A high percentage of adults, somewhere between 50 percent and upward of 90 percent depending on ethnicity and location, are believed to be at least somewhat deficient in vitamin D. So it makes sense that vitamin D is now one of the most widely consumed supplements. How much, if any should you take and why does it matter?
First, what is vitamin D and what does it do? Vitamin D is a nutrient you need for good health. It helps your body absorb calcium, one of the main building blocks for strong bones. Together with calcium, vitamin D helps protect you from developing osteoporosis, a disease that thins and weakens the bones making them more likely to break. Your body needs vitamin D for other functions too. Your muscles need it to move, and your nerves need it to carry messages between your brain and your body and your immune system need vitamin D to fight off invading bacteria and viruses.
Should you take a supplement? Your body makes vitamin D when your bare skin is exposed to the sun and most people get at least some vitamin D this way. However, clouds, smog, old age, and having dark-colored skin reduce the amount of vitamin D your skin makes.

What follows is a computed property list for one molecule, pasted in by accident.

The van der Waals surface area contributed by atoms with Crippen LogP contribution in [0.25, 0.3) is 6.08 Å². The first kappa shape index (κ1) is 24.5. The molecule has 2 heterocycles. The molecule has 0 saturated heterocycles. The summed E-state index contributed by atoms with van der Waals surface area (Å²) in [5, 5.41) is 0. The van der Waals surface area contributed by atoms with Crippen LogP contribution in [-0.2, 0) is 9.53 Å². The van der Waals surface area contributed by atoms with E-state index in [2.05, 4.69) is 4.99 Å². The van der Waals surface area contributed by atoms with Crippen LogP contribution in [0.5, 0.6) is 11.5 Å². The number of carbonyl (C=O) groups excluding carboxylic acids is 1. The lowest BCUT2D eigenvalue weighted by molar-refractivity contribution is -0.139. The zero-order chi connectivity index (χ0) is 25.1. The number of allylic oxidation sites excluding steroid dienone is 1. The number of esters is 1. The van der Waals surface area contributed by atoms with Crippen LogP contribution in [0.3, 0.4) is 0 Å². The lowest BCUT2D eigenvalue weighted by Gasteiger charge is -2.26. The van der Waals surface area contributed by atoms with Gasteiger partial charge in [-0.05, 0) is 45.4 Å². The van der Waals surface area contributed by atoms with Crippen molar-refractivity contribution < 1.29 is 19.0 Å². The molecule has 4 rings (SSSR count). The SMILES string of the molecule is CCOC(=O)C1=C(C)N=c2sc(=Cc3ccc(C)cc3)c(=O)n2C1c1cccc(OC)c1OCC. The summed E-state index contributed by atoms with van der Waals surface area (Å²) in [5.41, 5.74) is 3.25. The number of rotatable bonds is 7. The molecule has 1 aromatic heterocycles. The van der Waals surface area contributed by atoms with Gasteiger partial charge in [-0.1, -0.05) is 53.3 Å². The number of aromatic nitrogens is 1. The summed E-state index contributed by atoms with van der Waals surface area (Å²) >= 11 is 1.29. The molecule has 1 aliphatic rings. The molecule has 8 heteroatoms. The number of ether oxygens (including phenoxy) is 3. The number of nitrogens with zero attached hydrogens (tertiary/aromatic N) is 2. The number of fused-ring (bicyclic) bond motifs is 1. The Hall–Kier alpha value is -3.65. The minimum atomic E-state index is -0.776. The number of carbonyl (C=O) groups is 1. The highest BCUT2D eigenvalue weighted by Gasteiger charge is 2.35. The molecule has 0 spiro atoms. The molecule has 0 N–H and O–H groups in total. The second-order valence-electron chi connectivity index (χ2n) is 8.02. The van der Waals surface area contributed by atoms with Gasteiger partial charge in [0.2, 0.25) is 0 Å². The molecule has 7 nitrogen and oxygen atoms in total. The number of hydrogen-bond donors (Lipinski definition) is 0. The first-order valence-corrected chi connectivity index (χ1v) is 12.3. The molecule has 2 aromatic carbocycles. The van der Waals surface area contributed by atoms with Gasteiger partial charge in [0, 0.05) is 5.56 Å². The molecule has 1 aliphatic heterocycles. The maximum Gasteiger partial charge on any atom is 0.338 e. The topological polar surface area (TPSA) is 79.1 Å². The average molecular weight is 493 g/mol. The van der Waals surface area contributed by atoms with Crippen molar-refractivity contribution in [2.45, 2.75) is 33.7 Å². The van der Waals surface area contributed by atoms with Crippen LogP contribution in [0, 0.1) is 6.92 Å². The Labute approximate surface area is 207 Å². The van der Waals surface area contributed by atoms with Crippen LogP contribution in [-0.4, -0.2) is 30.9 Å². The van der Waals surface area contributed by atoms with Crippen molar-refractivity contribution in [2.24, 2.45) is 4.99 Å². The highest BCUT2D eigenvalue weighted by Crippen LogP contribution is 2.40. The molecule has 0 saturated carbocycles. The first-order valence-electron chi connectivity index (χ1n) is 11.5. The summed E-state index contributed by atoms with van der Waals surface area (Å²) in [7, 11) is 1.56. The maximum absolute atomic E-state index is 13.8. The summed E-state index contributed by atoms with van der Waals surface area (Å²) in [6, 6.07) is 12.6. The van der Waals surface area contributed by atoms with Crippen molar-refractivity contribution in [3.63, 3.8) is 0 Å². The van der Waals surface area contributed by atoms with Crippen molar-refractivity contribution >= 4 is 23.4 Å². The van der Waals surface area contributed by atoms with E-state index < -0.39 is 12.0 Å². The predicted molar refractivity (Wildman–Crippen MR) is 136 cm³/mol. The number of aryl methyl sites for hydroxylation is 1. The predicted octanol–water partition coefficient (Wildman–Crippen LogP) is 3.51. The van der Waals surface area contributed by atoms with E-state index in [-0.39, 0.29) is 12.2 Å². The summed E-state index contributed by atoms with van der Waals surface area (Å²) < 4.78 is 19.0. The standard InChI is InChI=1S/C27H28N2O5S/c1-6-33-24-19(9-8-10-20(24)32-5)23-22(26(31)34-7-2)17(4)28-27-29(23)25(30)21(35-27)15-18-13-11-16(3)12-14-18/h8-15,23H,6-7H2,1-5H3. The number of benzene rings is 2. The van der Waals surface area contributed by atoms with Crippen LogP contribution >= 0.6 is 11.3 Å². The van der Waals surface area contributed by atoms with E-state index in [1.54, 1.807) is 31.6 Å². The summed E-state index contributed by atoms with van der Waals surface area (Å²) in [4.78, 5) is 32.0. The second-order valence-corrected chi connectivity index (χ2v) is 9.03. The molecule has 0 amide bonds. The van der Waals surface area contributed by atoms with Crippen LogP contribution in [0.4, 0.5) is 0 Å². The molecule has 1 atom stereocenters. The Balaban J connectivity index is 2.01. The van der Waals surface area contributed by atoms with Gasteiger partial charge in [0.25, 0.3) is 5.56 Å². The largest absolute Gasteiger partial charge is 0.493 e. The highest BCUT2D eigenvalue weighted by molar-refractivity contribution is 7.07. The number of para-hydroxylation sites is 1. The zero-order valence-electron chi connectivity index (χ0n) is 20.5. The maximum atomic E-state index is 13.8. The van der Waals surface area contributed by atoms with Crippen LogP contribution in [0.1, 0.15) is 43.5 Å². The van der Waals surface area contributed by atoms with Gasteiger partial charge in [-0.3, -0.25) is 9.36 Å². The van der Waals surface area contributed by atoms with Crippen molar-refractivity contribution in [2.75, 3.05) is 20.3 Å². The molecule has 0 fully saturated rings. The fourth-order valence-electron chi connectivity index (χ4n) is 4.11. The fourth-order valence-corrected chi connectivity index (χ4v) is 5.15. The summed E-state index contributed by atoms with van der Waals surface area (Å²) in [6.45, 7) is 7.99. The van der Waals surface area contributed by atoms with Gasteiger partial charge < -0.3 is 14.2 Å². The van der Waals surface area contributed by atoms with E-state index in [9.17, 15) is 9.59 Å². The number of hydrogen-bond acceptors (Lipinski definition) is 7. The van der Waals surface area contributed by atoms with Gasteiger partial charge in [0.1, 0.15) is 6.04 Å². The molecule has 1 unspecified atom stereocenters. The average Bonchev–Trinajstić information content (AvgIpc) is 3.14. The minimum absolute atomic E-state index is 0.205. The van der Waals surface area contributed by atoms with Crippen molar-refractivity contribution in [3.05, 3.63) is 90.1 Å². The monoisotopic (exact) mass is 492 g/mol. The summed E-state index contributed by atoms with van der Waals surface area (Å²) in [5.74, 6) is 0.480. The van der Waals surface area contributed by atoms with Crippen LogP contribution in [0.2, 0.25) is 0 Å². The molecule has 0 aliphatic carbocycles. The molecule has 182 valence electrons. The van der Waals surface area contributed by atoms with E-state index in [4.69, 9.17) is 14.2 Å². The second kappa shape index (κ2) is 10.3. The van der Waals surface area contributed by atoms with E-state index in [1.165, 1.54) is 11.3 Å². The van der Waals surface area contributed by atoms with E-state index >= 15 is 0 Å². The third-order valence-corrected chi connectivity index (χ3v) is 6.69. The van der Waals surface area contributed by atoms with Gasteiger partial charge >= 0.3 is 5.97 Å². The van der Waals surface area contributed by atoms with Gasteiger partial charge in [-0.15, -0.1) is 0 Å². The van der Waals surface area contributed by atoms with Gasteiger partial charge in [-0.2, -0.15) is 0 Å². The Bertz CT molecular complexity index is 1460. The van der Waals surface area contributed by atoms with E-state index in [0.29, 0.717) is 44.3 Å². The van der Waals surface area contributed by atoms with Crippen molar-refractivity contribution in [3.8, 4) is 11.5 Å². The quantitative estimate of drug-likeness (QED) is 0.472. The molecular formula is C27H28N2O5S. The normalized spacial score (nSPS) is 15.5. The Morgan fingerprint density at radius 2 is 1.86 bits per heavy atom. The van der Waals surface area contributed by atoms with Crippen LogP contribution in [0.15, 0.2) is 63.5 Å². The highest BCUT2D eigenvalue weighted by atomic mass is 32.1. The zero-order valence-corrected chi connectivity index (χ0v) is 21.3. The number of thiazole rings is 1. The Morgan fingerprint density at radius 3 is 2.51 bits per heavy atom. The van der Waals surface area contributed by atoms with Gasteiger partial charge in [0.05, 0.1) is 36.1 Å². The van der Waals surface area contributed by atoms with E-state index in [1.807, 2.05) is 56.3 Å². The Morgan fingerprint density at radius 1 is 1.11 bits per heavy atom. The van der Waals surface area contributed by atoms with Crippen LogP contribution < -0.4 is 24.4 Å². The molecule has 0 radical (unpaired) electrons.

In people whose vitamin D levels are normal, a common recommendation is to take a dose of 800 international units of vitamin D per day. This dose may be enough to help you maintain levels in the normal range, but some studies suggest that higher doses may be needed by many people. Most people in our area benefit from a dose of 2000 – 5000 iu per day.
Because you get vitamin D from food, sunshine, and dietary supplements, the easiest way to know if you’re getting enough is a blood test that measures the amount of vitamin D in your blood.
Dr. Donna Kachinskas
To schedule an appointment or consultation visit www.drdrdk.com